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Marissa Lingen

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Pippi Longface [May. 7th, 2012|02:29 pm]
Marissa Lingen
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On Saturday markgritter and I took our goddaughter Lillian to the Children's Theater performance of Pippi Longstocking. Lil announced that she was taking her Bear*, decked out in Bear's theater-going dress, in case things got scary. I told her that things were unlikely to get scary, but there was no harm to bringing Bear.

I was wrong.

They had added Obligatory Orphan Angst and Nightmares to Pippi Longstocking. The end of the first act was Pippi having a nightmare about being small with her parents and then being separated from her (now-dead) Mama and waking up screaming for her Mama. Then the curtain went down and the house lights came up; intermission!

There were a lot of unsettled little faces in that theater.

Look, I get that the theater is not always about sweetness and light. But Pippi Longstocking. It is not about woe. It is not about psychological realism. And I find it pretty sketchy that their mode of introducing the woe and the psychological realism just happened to be removing a lot of the anti-authoritarian content of the work along the way. Pippi is a strong, funny, independent kids' fantasy** who carries her horse around on her shoulders and thumbs her nose at stuffy grown-ups? We can't have that without injecting lots of stuff about how kids need to learn manners and go to school and have adults looking after them!

Look. Pippi is 9. NINE. It's okay for nine-year-olds to have fantasy characters who turn school upside down and never apologize. It's okay for nine-year-olds--hell, six-year-olds, twelve-year-olds, forty-year-olds, eighty-year-olds whoever--to have trickster characters who make bureaucrats look foolish and trip them with their own words. Not every play--book, movie, whatever--is about Teaching A Great Moral Lesson. Not every character is a role model. That is not the only thing we do. But also, not every role model is or should be modeling dependence. Kids know they need their parents. We don't have to tell them this at every single turn. "Don't even think about having fun with a horse and a monkey and your best friends, because your real focus should be the horrible impermanence of life! And also fitting standard adult modes!"

There are good plays for kids that do the psychological realism things and the role model things. Good books, movies, stories, whatever. Pippi was not written to be one of them, and I don't really like that it was rewritten to be one of them. I accept that children's classics sometimes need to be adapted to work better on the stage. Adapted to have more pro-authority message, less joy, and more nightmares...for the single-digit set? No. No, no thank you, no. Not a win for my goddaughter, not a win for her attendant godparents. Not even a win for Bear in her theater-going dress. I try to set aside my instinct that things have to adhere to the details of the book to be good when I go to something like this. But this version went very much counter to the spirit of the book--the meaning of it at all. And that made me frustrated and angry as well as leaving Lillian wanting to go home at intermission. (We decided to stay for the second act, in which Pippi's pirate father turned up. So at least there was that. The ending was incoherent but considerably more colorful.)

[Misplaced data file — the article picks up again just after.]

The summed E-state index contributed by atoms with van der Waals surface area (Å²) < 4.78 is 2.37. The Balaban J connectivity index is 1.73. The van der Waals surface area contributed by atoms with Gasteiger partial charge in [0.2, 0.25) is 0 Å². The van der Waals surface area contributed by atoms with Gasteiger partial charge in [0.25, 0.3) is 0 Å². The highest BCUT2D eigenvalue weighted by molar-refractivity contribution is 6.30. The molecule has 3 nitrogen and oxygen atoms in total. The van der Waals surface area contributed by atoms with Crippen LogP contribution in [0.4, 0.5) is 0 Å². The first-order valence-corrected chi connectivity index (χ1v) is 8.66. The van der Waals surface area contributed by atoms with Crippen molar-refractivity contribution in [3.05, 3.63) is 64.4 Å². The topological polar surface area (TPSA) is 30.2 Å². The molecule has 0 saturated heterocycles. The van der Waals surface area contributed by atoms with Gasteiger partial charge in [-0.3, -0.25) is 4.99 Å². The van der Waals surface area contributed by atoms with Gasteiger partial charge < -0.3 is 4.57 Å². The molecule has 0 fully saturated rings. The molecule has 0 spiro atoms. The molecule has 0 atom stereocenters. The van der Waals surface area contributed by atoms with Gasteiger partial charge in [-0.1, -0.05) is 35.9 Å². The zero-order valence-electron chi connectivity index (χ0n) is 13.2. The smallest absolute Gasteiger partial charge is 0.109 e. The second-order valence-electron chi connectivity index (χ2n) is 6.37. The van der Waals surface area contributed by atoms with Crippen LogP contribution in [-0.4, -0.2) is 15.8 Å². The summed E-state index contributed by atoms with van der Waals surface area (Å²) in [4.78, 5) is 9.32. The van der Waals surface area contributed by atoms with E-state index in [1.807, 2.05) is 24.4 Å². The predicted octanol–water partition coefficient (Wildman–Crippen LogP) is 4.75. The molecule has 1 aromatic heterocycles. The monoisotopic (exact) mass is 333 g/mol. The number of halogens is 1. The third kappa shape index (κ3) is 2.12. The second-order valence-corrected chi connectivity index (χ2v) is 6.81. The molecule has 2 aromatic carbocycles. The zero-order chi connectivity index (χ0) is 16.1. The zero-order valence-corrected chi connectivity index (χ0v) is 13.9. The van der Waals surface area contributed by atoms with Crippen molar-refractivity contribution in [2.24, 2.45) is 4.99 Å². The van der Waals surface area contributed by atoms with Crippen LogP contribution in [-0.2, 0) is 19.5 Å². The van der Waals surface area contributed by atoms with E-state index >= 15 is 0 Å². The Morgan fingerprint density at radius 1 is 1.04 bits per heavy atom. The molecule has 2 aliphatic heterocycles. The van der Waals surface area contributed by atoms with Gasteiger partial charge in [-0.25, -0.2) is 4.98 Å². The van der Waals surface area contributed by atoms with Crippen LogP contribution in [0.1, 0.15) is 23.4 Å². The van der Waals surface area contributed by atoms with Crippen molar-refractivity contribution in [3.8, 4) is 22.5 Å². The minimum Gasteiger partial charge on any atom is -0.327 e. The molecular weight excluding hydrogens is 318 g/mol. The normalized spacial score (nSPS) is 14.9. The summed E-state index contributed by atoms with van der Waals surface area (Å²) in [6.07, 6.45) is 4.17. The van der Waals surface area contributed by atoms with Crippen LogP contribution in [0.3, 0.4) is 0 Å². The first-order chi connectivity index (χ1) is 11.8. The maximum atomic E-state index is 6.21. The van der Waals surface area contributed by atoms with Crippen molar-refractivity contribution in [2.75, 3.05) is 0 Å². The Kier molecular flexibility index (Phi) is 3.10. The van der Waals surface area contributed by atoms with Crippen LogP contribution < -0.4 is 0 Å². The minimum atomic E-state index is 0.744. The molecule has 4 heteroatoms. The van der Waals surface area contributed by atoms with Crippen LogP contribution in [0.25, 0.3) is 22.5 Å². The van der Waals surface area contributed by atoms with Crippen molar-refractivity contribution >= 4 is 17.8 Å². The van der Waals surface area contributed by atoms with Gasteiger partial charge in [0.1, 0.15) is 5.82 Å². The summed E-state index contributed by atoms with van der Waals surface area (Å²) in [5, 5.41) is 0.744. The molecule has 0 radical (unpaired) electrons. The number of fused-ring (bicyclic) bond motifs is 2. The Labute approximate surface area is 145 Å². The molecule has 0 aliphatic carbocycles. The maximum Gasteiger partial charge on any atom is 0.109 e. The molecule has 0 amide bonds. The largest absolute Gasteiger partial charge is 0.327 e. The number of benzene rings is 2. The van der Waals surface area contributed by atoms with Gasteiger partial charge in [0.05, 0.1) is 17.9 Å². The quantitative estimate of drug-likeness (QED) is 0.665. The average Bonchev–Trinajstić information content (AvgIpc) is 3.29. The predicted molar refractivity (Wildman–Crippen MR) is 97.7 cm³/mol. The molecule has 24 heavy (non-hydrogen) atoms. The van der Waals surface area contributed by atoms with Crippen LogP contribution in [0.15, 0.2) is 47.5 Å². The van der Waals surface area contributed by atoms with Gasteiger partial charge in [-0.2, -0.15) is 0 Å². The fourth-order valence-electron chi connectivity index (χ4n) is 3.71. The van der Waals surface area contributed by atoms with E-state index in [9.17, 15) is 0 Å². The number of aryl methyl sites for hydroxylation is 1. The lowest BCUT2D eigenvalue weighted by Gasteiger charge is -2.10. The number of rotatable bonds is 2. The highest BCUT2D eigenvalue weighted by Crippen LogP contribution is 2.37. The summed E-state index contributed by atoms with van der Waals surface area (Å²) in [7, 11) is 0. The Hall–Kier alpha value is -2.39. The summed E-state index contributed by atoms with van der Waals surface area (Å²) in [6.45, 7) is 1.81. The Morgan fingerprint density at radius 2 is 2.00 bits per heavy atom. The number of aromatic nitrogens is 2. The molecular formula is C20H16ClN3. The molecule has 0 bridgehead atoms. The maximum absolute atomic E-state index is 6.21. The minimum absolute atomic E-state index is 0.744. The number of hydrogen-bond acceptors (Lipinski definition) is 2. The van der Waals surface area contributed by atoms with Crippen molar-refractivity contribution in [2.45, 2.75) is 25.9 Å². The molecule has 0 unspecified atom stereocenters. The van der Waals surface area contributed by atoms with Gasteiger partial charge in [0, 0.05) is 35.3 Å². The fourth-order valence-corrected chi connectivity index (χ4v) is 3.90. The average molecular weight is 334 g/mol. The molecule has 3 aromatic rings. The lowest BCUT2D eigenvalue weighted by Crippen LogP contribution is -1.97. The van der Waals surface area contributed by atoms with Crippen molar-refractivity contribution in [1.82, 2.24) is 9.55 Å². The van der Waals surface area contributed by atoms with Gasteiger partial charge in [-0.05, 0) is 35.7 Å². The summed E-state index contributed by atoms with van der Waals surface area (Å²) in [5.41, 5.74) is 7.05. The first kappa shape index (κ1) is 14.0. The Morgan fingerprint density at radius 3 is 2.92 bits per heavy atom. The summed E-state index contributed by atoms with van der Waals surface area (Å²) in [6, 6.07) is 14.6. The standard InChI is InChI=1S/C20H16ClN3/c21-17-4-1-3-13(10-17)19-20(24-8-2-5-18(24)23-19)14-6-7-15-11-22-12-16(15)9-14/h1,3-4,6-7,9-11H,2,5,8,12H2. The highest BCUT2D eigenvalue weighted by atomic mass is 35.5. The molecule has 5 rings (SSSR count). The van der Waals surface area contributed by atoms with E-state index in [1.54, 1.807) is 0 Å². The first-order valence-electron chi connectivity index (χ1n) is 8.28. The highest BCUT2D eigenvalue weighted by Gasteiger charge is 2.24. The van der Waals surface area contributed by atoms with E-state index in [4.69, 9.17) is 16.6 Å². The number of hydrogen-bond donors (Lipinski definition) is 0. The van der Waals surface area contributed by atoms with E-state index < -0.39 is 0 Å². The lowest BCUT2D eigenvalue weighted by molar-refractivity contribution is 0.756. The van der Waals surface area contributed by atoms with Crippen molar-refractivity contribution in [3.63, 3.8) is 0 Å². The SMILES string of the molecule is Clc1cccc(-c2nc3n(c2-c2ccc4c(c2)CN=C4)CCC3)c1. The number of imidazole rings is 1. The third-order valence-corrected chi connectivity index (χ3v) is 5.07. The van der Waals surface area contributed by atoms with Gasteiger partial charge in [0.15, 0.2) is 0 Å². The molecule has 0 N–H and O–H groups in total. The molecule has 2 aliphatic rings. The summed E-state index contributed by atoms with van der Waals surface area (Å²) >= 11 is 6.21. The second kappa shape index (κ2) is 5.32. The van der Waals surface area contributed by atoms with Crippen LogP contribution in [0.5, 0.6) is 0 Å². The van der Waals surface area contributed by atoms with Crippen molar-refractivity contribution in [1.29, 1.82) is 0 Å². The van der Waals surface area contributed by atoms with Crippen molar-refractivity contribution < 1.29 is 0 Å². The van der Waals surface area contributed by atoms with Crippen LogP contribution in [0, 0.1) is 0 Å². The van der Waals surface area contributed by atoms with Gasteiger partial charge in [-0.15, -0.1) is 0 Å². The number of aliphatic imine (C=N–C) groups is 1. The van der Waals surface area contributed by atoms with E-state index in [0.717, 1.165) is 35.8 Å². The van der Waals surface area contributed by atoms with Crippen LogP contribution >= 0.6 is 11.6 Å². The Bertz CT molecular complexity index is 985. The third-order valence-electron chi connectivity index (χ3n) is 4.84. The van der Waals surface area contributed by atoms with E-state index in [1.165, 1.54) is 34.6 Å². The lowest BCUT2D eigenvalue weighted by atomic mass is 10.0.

*Not to be confused with matociquala.
**I mean this not in terms of genre fantasy but in terms of daydream non-realism.
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Comments:
[User Picture]From: alecaustin
2012-05-07 08:06 pm (UTC)
Daydream non-realism does kind of blur into adventure fantasy in Pippi Longstocking, IIRC, via the pirates and so on, and this is core to the work's appeal.

I mean, obviously Pippi is not the chosen one, and no one is coming up with a magical explanation for why she has the strength of twenty girl-children. But she's a red-haired female Peter Pan who's intruded into the real world and is gleefully wreaking havoc, and adding obligatory orphan angst doesn't add to that story, it undermines it.

I'm glad that Lillian's big takeaways were the core points of the story rather than the extraneous adult-comforting junk that got tacked onto it.
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[User Picture]From: hobbitbabe
2012-05-07 08:07 pm (UTC)
How infuriating!! Did Lillian already know the story in the book?

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[User Picture]From: mrissa
2012-05-07 08:37 pm (UTC)
No, it was all new to her. But she still came away with, "My favorite parts were when Pippi threw the wrestler in the air because he was the strongest man but she was the strongest girl. And also her daddy came home and he was a pirate." Which were indeed the best parts of the play.
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[User Picture]From: rysmiel
2012-05-07 08:10 pm (UTC)
Oh dear. That is... not even wrong.
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[User Picture]From: cathshaffer
2012-05-07 08:58 pm (UTC)
Oh NO! I would have been super angry if they had sprung that on my child at a vulnerable age. Loss of parents is a terrible, insomnia-inducing fear in children. No need to dwell on it. Ugh. Did Lillian deal with it well?
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[User Picture]From: mrissa
2012-05-07 09:00 pm (UTC)
She is a tough little cookie, and Pippi's papa did come back in the end. And she had Bear and Uncle Mark and me. But the bit where she turned and asked why we didn't go home now was kind of...indicative. And I was hoping I wasn't lying to her when I told her that there would be a better ending, because I didn't know there would be that kind of ending to the first act in the first place!
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[User Picture]From: cathshaffer